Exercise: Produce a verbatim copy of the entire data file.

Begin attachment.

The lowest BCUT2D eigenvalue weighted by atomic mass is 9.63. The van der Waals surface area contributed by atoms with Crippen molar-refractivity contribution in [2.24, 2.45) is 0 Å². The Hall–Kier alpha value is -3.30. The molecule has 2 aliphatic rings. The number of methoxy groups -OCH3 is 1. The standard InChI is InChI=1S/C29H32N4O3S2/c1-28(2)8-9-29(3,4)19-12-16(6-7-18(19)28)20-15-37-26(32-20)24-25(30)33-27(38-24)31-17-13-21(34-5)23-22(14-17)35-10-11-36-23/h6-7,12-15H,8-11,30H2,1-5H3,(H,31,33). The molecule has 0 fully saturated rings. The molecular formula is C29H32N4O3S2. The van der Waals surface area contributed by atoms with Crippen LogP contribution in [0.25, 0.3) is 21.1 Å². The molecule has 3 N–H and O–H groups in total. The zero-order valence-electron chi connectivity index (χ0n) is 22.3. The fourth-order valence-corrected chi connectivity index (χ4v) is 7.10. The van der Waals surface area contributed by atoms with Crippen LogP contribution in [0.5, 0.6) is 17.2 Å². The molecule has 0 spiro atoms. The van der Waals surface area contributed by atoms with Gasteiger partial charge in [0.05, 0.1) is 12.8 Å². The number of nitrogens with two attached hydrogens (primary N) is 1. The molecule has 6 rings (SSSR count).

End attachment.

The lowest BCUT2D eigenvalue weighted by atomic mass is 9.63. The van der Waals surface area contributed by atoms with Crippen molar-refractivity contribution in [2.24, 2.45) is 0 Å². The Hall–Kier alpha value is -3.30. The molecule has 2 aliphatic rings. The number of methoxy groups -OCH3 is 1. The standard InChI is InChI=1S/C29H32N4O3S2/c1-28(2)8-9-29(3,4)19-12-16(6-7-18(19)28)20-15-37-26(32-20)24-25(30)33-27(38-24)31-17-13-21(34-5)23-22(14-17)35-10-11-36-23/h6-7,12-15H,8-11,30H2,1-5H3,(H,31,33). The molecule has 0 fully saturated rings. The molecular formula is C29H32N4O3S2. The van der Waals surface area contributed by atoms with Crippen LogP contribution in [0.25, 0.3) is 21.1 Å². The molecule has 3 N–H and O–H groups in total. The zero-order valence-electron chi connectivity index (χ0n) is 22.3. The fourth-order valence-corrected chi connectivity index (χ4v) is 7.10. The van der Waals surface area contributed by atoms with Crippen LogP contribution in [0.5, 0.6) is 17.2 Å². The molecule has 0 spiro atoms. The van der Waals surface area contributed by atoms with Gasteiger partial charge in [0.05, 0.1) is 12.8 Å². The number of nitrogens with two attached hydrogens (primary N) is 1. The molecule has 6 rings (SSSR count).